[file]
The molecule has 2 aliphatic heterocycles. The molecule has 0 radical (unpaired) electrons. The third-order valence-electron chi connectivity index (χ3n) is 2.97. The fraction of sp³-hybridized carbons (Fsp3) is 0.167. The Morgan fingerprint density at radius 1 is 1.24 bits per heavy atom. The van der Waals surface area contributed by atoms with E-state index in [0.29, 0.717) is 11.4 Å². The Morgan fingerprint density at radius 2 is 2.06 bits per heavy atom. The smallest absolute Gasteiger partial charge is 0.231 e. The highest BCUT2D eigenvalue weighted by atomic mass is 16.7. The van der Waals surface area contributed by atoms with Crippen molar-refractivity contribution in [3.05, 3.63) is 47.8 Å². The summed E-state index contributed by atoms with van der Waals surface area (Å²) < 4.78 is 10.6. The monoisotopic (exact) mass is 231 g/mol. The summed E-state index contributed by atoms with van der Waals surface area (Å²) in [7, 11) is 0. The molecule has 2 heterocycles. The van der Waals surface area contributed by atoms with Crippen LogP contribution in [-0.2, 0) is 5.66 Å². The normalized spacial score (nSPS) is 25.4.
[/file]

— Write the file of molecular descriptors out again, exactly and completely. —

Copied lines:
The molecule has 2 aliphatic heterocycles. The molecule has 0 radical (unpaired) electrons. The third-order valence-electron chi connectivity index (χ3n) is 2.97. The fraction of sp³-hybridized carbons (Fsp3) is 0.167. The Morgan fingerprint density at radius 1 is 1.24 bits per heavy atom. The van der Waals surface area contributed by atoms with E-state index in [0.29, 0.717) is 11.4 Å². The Morgan fingerprint density at radius 2 is 2.06 bits per heavy atom. The smallest absolute Gasteiger partial charge is 0.231 e. The highest BCUT2D eigenvalue weighted by atomic mass is 16.7. The van der Waals surface area contributed by atoms with Crippen molar-refractivity contribution in [3.05, 3.63) is 47.8 Å². The summed E-state index contributed by atoms with van der Waals surface area (Å²) < 4.78 is 10.6. The monoisotopic (exact) mass is 231 g/mol. The summed E-state index contributed by atoms with van der Waals surface area (Å²) in [7, 11) is 0. The molecule has 2 heterocycles. The van der Waals surface area contributed by atoms with Crippen LogP contribution in [-0.2, 0) is 5.66 Å². The normalized spacial score (nSPS) is 25.4.